I have now received a new set of wheels of the correct diameter (8mm) and I have given them a quick spray of primer (one set black for my second Terrier and this set grey for painting green and black for my Southern livery Terrier).
The next job on the chassis was to drill out the 0.3mm holes for fitting the brakes and the 'Simpson Spring' axle pickup wipers. Two of the brake support holes require drilling into the side of a glass fibre PCB spacer. Typically, my drill bit broke doing the last hole. I had to unsolder the spacer, remove the broken drill bit, put the chassis back into the jig and resolder the spacer. Then I had to redrill the holes with a fresh drill bit.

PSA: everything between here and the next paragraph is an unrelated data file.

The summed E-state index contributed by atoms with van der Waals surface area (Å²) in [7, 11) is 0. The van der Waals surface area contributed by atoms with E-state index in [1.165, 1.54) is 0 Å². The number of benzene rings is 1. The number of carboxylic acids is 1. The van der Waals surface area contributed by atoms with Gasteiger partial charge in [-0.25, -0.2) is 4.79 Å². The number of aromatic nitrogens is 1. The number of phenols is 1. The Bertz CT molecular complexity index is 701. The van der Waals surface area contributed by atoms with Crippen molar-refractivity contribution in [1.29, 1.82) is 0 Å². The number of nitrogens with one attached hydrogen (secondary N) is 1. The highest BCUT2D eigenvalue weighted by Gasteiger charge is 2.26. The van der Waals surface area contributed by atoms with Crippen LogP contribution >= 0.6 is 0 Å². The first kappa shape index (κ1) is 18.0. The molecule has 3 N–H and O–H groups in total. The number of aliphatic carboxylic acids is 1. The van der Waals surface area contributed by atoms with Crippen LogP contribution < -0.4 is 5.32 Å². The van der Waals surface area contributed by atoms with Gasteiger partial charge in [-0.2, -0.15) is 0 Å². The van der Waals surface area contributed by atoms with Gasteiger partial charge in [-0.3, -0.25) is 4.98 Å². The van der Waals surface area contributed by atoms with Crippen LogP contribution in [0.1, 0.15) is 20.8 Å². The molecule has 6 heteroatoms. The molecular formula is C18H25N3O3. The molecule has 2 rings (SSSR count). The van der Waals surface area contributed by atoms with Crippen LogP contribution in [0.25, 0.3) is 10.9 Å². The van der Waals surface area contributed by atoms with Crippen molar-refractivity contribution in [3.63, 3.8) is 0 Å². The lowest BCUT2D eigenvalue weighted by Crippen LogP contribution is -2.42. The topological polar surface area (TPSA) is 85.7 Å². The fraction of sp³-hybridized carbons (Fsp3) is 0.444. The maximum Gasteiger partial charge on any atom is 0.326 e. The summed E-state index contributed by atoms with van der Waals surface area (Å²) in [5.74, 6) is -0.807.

Now I was ready to start fitting the gears to the accurately turned 'muffs' and fit them in the chassis temporarily with some long pieces of axle steel. The muffs needed a little triming to length, and drilling and reaming to give a tight push fit on the axle steel. I also drilled across the centres of the muffs to let air escape and to insert superglue if required when the wheels are finally fitted. The gears were deburred with some fine emery paper and then fitted to the chassis. They would not turn. The main worm gear was fouling the axle muff. I took the axle muff, inserted a length of axle steel and mounted it in the jaws of a mini-drill. I then used a good small file to reprofile the muff to give room for the worm gear to rotate. Once refitted, everything turned freely. The turned muffs do appear to be better than the old ones. I might return to the '09 Diesel Shunter' I started building previously that suffered from non-concentric gears, to see if they improve things.